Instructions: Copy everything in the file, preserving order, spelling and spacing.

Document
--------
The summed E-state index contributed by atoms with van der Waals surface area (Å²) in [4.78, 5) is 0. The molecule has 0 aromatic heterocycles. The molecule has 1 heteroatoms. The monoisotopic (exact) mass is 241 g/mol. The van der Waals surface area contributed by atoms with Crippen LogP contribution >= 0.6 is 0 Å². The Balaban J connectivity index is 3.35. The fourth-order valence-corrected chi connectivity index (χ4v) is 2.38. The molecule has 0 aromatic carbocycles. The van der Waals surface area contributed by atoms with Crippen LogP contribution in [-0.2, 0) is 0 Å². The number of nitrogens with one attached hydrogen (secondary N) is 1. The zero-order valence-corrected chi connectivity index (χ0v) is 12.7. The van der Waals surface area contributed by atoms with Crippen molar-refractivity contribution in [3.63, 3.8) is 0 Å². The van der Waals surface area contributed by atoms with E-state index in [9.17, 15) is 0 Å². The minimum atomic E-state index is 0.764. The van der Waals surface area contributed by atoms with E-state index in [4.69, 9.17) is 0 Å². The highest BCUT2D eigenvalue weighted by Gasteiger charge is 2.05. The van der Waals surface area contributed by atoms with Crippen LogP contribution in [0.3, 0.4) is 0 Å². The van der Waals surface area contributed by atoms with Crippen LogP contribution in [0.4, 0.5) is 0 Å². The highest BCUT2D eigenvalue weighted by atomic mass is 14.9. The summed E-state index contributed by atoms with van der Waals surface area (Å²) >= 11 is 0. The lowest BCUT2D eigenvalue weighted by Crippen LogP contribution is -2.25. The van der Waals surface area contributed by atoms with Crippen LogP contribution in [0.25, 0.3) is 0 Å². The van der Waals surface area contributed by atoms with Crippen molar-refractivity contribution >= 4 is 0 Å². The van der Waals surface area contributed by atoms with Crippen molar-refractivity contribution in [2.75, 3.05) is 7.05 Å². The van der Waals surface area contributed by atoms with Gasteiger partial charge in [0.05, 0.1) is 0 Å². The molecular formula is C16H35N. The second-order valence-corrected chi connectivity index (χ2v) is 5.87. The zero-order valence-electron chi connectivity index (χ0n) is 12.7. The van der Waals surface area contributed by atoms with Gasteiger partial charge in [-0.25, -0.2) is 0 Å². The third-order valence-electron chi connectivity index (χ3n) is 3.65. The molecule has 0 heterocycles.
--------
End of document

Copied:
The summed E-state index contributed by atoms with van der Waals surface area (Å²) in [4.78, 5) is 0. The molecule has 0 aromatic heterocycles. The molecule has 1 heteroatoms. The monoisotopic (exact) mass is 241 g/mol. The van der Waals surface area contributed by atoms with Crippen LogP contribution >= 0.6 is 0 Å². The Balaban J connectivity index is 3.35. The fourth-order valence-corrected chi connectivity index (χ4v) is 2.38. The molecule has 0 aromatic carbocycles. The van der Waals surface area contributed by atoms with Crippen LogP contribution in [-0.2, 0) is 0 Å². The number of nitrogens with one attached hydrogen (secondary N) is 1. The zero-order valence-corrected chi connectivity index (χ0v) is 12.7. The van der Waals surface area contributed by atoms with Crippen molar-refractivity contribution in [3.63, 3.8) is 0 Å². The van der Waals surface area contributed by atoms with E-state index in [9.17, 15) is 0 Å². The minimum atomic E-state index is 0.764. The van der Waals surface area contributed by atoms with E-state index in [4.69, 9.17) is 0 Å². The highest BCUT2D eigenvalue weighted by Gasteiger charge is 2.05. The van der Waals surface area contributed by atoms with Crippen LogP contribution in [0.3, 0.4) is 0 Å². The van der Waals surface area contributed by atoms with Crippen LogP contribution in [0.4, 0.5) is 0 Å². The highest BCUT2D eigenvalue weighted by atomic mass is 14.9. The summed E-state index contributed by atoms with van der Waals surface area (Å²) >= 11 is 0. The lowest BCUT2D eigenvalue weighted by Crippen LogP contribution is -2.25. The van der Waals surface area contributed by atoms with Crippen LogP contribution in [0.25, 0.3) is 0 Å². The van der Waals surface area contributed by atoms with Crippen molar-refractivity contribution >= 4 is 0 Å². The van der Waals surface area contributed by atoms with Crippen molar-refractivity contribution in [2.75, 3.05) is 7.05 Å². The van der Waals surface area contributed by atoms with Gasteiger partial charge in [0.05, 0.1) is 0 Å². The molecular formula is C16H35N. The second-order valence-corrected chi connectivity index (χ2v) is 5.87. The zero-order valence-electron chi connectivity index (χ0n) is 12.7. The van der Waals surface area contributed by atoms with Gasteiger partial charge in [-0.25, -0.2) is 0 Å². The third-order valence-electron chi connectivity index (χ3n) is 3.65. The molecule has 0 heterocycles.